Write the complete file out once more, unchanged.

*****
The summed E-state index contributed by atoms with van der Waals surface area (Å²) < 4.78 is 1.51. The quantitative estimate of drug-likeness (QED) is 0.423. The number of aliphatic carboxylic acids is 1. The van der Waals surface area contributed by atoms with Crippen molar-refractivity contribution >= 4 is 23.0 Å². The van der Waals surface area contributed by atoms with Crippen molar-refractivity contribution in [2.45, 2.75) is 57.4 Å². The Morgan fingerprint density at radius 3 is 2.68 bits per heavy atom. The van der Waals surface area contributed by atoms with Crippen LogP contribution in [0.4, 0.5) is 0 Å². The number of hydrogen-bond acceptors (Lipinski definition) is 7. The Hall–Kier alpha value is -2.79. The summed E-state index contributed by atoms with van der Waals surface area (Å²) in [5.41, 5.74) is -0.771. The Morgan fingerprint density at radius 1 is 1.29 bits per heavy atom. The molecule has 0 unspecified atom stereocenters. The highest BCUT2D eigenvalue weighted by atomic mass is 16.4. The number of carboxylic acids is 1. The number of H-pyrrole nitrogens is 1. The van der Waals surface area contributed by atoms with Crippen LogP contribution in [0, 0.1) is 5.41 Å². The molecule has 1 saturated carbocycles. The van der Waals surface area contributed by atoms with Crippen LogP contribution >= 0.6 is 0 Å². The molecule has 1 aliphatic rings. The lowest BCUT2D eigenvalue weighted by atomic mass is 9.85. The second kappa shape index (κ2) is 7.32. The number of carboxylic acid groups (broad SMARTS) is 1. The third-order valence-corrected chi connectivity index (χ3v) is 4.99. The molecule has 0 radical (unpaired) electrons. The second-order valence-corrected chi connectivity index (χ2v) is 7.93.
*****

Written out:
The summed E-state index contributed by atoms with van der Waals surface area (Å²) < 4.78 is 1.51. The quantitative estimate of drug-likeness (QED) is 0.423. The number of aliphatic carboxylic acids is 1. The van der Waals surface area contributed by atoms with Crippen molar-refractivity contribution >= 4 is 23.0 Å². The van der Waals surface area contributed by atoms with Crippen molar-refractivity contribution in [2.45, 2.75) is 57.4 Å². The Morgan fingerprint density at radius 3 is 2.68 bits per heavy atom. The van der Waals surface area contributed by atoms with Crippen LogP contribution in [0.4, 0.5) is 0 Å². The number of hydrogen-bond acceptors (Lipinski definition) is 7. The Hall–Kier alpha value is -2.79. The summed E-state index contributed by atoms with van der Waals surface area (Å²) in [5.41, 5.74) is -0.771. The Morgan fingerprint density at radius 1 is 1.29 bits per heavy atom. The molecule has 0 unspecified atom stereocenters. The highest BCUT2D eigenvalue weighted by atomic mass is 16.4. The number of carboxylic acids is 1. The number of H-pyrrole nitrogens is 1. The van der Waals surface area contributed by atoms with Crippen LogP contribution in [0, 0.1) is 5.41 Å². The molecule has 1 saturated carbocycles. The van der Waals surface area contributed by atoms with Crippen LogP contribution >= 0.6 is 0 Å². The molecule has 1 aliphatic rings. The lowest BCUT2D eigenvalue weighted by atomic mass is 9.85. The second kappa shape index (κ2) is 7.32. The number of carboxylic acid groups (broad SMARTS) is 1. The third-order valence-corrected chi connectivity index (χ3v) is 4.99. The molecule has 0 radical (unpaired) electrons. The second-order valence-corrected chi connectivity index (χ2v) is 7.93.